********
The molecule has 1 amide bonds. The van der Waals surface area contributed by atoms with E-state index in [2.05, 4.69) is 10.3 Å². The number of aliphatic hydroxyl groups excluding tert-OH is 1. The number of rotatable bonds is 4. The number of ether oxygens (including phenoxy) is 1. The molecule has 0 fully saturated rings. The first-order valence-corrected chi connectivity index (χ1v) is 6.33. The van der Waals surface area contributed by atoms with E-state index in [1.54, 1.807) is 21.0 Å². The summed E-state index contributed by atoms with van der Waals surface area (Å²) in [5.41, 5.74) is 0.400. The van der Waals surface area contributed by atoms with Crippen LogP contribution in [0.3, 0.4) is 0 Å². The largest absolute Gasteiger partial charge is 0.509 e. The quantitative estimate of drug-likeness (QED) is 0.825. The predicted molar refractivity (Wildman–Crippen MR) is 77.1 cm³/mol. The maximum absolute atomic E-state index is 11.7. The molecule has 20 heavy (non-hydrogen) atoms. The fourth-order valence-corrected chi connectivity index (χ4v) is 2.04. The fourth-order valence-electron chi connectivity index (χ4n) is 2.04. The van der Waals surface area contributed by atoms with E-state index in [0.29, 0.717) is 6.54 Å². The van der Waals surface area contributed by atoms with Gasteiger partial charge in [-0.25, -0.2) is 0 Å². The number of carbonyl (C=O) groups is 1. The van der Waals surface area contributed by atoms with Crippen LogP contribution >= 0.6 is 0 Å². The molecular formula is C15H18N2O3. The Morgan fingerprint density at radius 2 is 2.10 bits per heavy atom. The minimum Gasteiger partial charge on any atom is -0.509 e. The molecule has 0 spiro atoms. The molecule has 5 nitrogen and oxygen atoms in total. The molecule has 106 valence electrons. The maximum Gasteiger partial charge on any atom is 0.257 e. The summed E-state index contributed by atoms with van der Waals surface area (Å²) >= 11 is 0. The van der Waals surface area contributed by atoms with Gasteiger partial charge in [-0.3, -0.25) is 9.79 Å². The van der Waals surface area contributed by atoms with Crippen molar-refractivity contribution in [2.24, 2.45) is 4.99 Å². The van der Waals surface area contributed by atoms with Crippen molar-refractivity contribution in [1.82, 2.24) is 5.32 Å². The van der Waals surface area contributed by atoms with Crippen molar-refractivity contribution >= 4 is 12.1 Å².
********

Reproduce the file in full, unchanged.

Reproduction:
The molecule has 1 amide bonds. The van der Waals surface area contributed by atoms with E-state index in [2.05, 4.69) is 10.3 Å². The number of aliphatic hydroxyl groups excluding tert-OH is 1. The number of rotatable bonds is 4. The number of ether oxygens (including phenoxy) is 1. The molecule has 0 fully saturated rings. The first-order valence-corrected chi connectivity index (χ1v) is 6.33. The van der Waals surface area contributed by atoms with E-state index in [1.54, 1.807) is 21.0 Å². The summed E-state index contributed by atoms with van der Waals surface area (Å²) in [5.41, 5.74) is 0.400. The van der Waals surface area contributed by atoms with Crippen LogP contribution in [0.3, 0.4) is 0 Å². The largest absolute Gasteiger partial charge is 0.509 e. The quantitative estimate of drug-likeness (QED) is 0.825. The predicted molar refractivity (Wildman–Crippen MR) is 77.1 cm³/mol. The maximum absolute atomic E-state index is 11.7. The molecule has 20 heavy (non-hydrogen) atoms. The fourth-order valence-corrected chi connectivity index (χ4v) is 2.04. The fourth-order valence-electron chi connectivity index (χ4n) is 2.04. The van der Waals surface area contributed by atoms with E-state index in [0.29, 0.717) is 6.54 Å². The van der Waals surface area contributed by atoms with Gasteiger partial charge in [-0.25, -0.2) is 0 Å². The number of carbonyl (C=O) groups is 1. The van der Waals surface area contributed by atoms with Crippen LogP contribution >= 0.6 is 0 Å². The molecular formula is C15H18N2O3. The Morgan fingerprint density at radius 2 is 2.10 bits per heavy atom. The minimum Gasteiger partial charge on any atom is -0.509 e. The molecule has 0 spiro atoms. The molecule has 5 nitrogen and oxygen atoms in total. The molecule has 106 valence electrons. The maximum Gasteiger partial charge on any atom is 0.257 e. The summed E-state index contributed by atoms with van der Waals surface area (Å²) >= 11 is 0. The van der Waals surface area contributed by atoms with Gasteiger partial charge in [-0.3, -0.25) is 9.79 Å². The van der Waals surface area contributed by atoms with Crippen molar-refractivity contribution in [2.24, 2.45) is 4.99 Å². The van der Waals surface area contributed by atoms with Crippen molar-refractivity contribution in [1.82, 2.24) is 5.32 Å². The van der Waals surface area contributed by atoms with Crippen molar-refractivity contribution >= 4 is 12.1 Å².